Dáil debates

Thursday, 17 December 2020

Harassment, Harmful Communications and Related Offences Bill 2017: Report and Final Stages


4:10 pm

Photo of Paul MurphyPaul Murphy (Dublin South West, RISE) | Oireachtas source

I support Deputy Howlin's amendment because it goes some way to addressing an issue with this section. However, there remains a problem with the section even after this amendment. I would like to hear the Minister of State's response in this regard. It is to do with what constitutes "grossly offensive" communications. The main thrust of the Bill, and the main commentary around it, has rightly focused on image-based sexual abuse. However, nowhere is "grossly offensive" defined in such a way as to limit it to communications of a sexual nature. It is clearly much broader than that.

In fact, this section, as it stands, could have real and damaging implications for freedom of speech because it provides that anyone who sends a "grossly offensive communication" to or about another person with the intent to "cause harm" is guilty of an offence carrying a potential sentence of up to two years in prison. I have two issues with that. First is the fact, as I said, that a "grossly offensive communication" is not defined anywhere in the Bill and is, therefore, left to the interpretation of a judge. Second, "harm" is defined in the Bill to include where a communication "causes alarm". A judge could decide that someone online calling me or any public representative whatever name under the sun has been grossly offensive and alarming and the person could be sent to prison for it. I receive my fair share of abuse on social media. I do not welcome it but I do not think it should be criminalised. I do not think anyone should go to prison just because he or she caused me alarm.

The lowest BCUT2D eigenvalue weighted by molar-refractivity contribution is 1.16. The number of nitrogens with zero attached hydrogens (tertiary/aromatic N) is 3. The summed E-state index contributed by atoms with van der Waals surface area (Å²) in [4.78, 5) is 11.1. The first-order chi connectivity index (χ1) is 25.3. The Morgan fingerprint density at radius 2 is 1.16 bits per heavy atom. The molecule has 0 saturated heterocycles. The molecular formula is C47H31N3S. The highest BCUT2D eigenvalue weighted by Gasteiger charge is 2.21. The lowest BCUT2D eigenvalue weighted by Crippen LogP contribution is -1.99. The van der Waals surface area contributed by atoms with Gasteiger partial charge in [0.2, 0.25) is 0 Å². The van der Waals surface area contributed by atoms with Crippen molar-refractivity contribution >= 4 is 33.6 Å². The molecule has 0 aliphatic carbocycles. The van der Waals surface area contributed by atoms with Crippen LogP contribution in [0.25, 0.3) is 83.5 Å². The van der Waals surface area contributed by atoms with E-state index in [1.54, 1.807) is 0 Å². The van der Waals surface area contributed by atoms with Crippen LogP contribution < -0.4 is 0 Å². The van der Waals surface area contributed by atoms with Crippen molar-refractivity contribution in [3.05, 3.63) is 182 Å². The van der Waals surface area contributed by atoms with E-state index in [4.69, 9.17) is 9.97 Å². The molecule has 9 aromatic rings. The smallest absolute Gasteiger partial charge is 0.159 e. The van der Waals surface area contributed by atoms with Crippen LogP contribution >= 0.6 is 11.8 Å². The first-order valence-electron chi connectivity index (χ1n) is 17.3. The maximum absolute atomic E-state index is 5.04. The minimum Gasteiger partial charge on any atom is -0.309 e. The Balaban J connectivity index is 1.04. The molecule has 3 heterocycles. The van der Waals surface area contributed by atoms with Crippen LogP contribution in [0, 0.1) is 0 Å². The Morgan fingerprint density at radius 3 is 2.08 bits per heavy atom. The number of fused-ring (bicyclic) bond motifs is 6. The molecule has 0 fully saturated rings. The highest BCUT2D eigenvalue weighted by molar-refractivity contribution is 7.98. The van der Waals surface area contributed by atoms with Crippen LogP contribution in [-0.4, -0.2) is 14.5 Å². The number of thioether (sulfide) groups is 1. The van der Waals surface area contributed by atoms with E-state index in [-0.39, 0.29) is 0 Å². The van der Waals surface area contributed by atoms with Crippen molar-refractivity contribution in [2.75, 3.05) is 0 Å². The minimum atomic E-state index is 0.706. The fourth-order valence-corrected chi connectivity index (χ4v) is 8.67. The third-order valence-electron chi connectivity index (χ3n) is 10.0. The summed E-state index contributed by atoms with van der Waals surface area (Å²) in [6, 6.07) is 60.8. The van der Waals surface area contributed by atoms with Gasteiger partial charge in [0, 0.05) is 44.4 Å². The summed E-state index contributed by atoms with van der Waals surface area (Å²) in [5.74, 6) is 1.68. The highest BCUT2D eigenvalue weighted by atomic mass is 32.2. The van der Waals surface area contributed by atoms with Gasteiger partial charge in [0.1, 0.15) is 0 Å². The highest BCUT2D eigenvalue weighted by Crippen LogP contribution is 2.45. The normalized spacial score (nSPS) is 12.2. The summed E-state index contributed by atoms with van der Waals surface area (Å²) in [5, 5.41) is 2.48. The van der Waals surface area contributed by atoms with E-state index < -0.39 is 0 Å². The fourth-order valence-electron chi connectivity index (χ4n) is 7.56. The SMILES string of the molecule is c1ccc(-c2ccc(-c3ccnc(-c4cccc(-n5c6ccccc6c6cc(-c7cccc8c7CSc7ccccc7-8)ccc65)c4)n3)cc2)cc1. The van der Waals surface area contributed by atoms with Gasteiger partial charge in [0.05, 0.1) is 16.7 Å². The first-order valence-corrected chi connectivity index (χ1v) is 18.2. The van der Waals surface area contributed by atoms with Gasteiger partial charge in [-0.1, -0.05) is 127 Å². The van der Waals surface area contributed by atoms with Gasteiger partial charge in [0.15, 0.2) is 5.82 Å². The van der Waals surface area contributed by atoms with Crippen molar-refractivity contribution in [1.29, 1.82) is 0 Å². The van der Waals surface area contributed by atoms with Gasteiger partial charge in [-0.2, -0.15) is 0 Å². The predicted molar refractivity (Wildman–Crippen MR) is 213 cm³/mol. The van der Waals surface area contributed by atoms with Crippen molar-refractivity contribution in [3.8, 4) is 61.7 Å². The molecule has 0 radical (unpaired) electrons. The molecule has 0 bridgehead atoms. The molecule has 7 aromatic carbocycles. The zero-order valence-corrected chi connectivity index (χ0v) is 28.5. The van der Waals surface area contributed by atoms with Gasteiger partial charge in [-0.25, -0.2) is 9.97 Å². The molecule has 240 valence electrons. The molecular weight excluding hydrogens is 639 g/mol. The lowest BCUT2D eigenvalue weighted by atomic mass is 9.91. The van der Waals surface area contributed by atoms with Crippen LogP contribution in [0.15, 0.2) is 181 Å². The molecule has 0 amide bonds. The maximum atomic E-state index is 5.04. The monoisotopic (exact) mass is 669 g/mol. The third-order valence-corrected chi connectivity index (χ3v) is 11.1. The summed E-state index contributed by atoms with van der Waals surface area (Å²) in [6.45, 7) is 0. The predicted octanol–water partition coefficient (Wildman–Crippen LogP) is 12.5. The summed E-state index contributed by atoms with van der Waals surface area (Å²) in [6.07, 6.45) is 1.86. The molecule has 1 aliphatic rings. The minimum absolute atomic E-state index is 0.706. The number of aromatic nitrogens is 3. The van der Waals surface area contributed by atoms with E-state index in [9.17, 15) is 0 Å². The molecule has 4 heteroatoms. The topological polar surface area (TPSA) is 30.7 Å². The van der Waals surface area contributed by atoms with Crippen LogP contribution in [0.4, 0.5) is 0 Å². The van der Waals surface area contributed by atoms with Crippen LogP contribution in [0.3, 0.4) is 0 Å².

There is a fundamental issue of freedom of speech here, which is already lacking due to our draconian libel laws. I fear that, as drafted, this section of the Bill hands a weapon to the powerful to constrain the freedom of speech of people criticising them. It is the already powerful, not ordinary people or victims of serious abuse, who will have the knowledge and resources to make use of this section. I welcome amendment No. 15 because it improves the section, but in a relatively limited way. I am interested to hear the Minister of State's response and whether this came up on Committee Stage.


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